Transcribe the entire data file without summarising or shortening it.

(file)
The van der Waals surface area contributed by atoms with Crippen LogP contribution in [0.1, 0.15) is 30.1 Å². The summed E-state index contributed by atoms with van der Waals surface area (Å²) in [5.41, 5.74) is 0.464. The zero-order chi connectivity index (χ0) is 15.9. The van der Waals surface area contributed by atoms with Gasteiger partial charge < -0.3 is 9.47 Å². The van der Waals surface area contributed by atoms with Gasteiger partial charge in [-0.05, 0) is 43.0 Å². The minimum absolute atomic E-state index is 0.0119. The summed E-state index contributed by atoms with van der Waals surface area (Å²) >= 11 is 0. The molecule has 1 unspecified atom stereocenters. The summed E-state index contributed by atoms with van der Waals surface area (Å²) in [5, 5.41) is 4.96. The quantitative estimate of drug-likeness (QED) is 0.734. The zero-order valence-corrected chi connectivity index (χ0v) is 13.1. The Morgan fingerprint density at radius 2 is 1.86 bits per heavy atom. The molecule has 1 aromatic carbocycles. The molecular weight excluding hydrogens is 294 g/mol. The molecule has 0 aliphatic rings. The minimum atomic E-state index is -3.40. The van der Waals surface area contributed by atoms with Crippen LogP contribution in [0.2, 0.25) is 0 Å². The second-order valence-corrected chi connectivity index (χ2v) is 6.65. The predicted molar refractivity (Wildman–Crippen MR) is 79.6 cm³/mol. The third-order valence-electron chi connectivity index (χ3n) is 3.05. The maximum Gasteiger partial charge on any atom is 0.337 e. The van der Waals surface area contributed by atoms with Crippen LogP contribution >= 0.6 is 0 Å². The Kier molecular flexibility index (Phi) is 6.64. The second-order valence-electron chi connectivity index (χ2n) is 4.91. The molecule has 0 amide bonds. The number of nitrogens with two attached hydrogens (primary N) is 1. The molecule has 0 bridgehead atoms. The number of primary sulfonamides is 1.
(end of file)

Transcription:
The van der Waals surface area contributed by atoms with Crippen LogP contribution in [0.1, 0.15) is 30.1 Å². The summed E-state index contributed by atoms with van der Waals surface area (Å²) in [5.41, 5.74) is 0.464. The zero-order chi connectivity index (χ0) is 15.9. The van der Waals surface area contributed by atoms with Gasteiger partial charge < -0.3 is 9.47 Å². The van der Waals surface area contributed by atoms with Gasteiger partial charge in [-0.05, 0) is 43.0 Å². The minimum absolute atomic E-state index is 0.0119. The summed E-state index contributed by atoms with van der Waals surface area (Å²) >= 11 is 0. The molecule has 1 unspecified atom stereocenters. The summed E-state index contributed by atoms with van der Waals surface area (Å²) in [5, 5.41) is 4.96. The quantitative estimate of drug-likeness (QED) is 0.734. The zero-order valence-corrected chi connectivity index (χ0v) is 13.1. The Morgan fingerprint density at radius 2 is 1.86 bits per heavy atom. The molecule has 1 aromatic carbocycles. The molecular weight excluding hydrogens is 294 g/mol. The molecule has 0 aliphatic rings. The minimum atomic E-state index is -3.40. The van der Waals surface area contributed by atoms with Crippen LogP contribution in [0.2, 0.25) is 0 Å². The second-order valence-corrected chi connectivity index (χ2v) is 6.65. The predicted molar refractivity (Wildman–Crippen MR) is 79.6 cm³/mol. The third-order valence-electron chi connectivity index (χ3n) is 3.05. The maximum Gasteiger partial charge on any atom is 0.337 e. The van der Waals surface area contributed by atoms with Crippen LogP contribution >= 0.6 is 0 Å². The Kier molecular flexibility index (Phi) is 6.64. The second-order valence-electron chi connectivity index (χ2n) is 4.91. The molecule has 0 amide bonds. The number of nitrogens with two attached hydrogens (primary N) is 1. The molecule has 0 bridgehead atoms. The number of primary sulfonamides is 1.